“Another question: why Ukraine is so afraid to repel the Kivalov – Kolesnichenko language act? An official language is an official language, while the matter of official language and the language of schooling are two separate issues. I do not believe that there is someone in Ukraine who forbids people to learn foreign languages.

“The language issue is very important to me as I myself am a teacher, but here it is far too politicized. Indeed, you have minorities, Hungarian or Russian, but who prohibits them from speaking Hungarian or Russian? However, everyone must realize that Ukraine has an official language. And for us, the Ukrainian World Congress, the language question is crucial. Also, there is the problem of teaching Ukrainian outside Ukraine, in countries with Ukrainian communities like Portugal, Spain, Greece, or Italy.”


What can we expect from the new Australian Ambassador Melissa O’Rourke, who is arriving in September?

“We have already met, and we have also met with your wonderful Ambassador Mykola Kulinich. And in our conversations with all ambassadors, Australian and Ukrainian, we say the following: you do not act as a non-governmental organization, and we won’t act as an embassy. Yet we are going to cooperate. A new Australian-Ukrainian parliamentary group has already been created, and there is a new Australian ambassador. We have agreed to draft a new strategic cooperation plan and see what we could do.

“It addresses the following issues: education, economy and business, Ukraine’s image, assistance to Ukraine during the war, and sanctions against Russia.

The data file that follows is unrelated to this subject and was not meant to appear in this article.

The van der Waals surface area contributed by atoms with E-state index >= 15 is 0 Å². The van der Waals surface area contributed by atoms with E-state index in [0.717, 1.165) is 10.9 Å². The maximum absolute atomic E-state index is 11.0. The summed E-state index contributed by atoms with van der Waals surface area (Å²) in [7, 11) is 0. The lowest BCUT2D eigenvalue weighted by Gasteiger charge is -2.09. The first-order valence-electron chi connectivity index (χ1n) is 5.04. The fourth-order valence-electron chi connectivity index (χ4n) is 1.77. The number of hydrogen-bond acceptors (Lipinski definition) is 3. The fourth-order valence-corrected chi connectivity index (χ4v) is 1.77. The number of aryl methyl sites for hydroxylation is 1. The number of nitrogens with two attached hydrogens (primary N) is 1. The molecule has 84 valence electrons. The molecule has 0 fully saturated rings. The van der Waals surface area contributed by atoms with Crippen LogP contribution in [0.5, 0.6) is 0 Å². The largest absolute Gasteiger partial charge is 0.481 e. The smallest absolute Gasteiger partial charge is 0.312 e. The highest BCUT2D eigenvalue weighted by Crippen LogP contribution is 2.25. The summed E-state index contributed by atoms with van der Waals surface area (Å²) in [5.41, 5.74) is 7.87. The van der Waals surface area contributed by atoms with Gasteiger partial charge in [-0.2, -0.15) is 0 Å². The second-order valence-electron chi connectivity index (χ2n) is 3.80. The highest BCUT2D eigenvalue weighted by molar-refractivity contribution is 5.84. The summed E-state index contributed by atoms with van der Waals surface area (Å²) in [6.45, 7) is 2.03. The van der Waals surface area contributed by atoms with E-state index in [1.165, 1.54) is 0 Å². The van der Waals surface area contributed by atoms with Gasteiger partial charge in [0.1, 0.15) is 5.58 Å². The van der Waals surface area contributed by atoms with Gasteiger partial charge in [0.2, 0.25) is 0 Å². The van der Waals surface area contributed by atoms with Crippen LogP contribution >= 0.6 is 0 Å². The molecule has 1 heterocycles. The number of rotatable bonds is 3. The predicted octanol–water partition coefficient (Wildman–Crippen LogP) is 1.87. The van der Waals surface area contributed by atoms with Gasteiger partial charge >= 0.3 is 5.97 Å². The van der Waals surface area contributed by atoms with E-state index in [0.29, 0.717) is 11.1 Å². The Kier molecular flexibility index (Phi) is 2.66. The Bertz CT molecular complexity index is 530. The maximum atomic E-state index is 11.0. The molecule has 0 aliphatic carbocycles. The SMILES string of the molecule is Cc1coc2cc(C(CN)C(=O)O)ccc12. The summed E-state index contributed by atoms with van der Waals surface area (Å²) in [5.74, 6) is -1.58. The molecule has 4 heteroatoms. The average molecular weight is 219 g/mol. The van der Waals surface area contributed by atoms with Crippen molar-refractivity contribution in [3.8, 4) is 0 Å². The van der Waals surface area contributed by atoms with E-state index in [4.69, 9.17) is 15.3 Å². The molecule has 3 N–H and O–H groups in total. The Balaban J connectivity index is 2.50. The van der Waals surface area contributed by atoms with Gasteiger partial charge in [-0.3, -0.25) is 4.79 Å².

“As far as education goes, we have a program called Endeavor Scholarship sponsored by the Embassy. It used to be meant for Asian countries. Now Ukrainians can apply for this program, too. A young Australian woman has received such a scholarship and is now studying certain disciplines. This program is very important as it gives young people an opportunity to study abroad.

“Concerning economic development. Last year we were planning to hold a business forum here, but we are postponing it because we need to find proper Australian business owners who would be interested to participate. And most importantly, such business forum must bring forth concrete results.

“We are starting from a low base. Our countries lie 20,000 kilometers apart, and we can help in every way we can. At the same time we believe that Australia could help Ukraine in many ways.”


In Canada many Ukrainians become MPs or even members of government, and what is the situation like in Australia? Also, what is the Ukrainian community there doing for the recognition of the Holodomor as the genocide of the Ukrainian people?

“We have a legislator Matthew Guy who has a Ukrainian background and is the opposition leader in Victoria (and might become the next prime-minister in this state). He has quite good relations with the members of two parties on Ukrainian affairs. It is noteworthy that in the time of the Maidan Guy appeared in the parliament with the Ukrainian flag. We are also trying to expand our network to have supporters in various parties.

“I work in the Holodomor Awareness Commission, and we are starting on the preparations to the 85th anniversary of recognition of the Holodomor. Before the 75th anniversary of the Holodomor we launched the Everburning Candle action in Australia, which traveled to 32 countries. 17 countries have now recognized the Holodomor as genocide. And now we will extend our efforts beyond Australia. We are going to ask our communities worldwide to again raise the question of recognizing the Holodomor as genocide. For instance, last March such a decision was passed by Portugal: the Holodomor of 1932-33 in Ukraine was recognized as genocide by ‘Stalin’s totalitarian Communist regime.’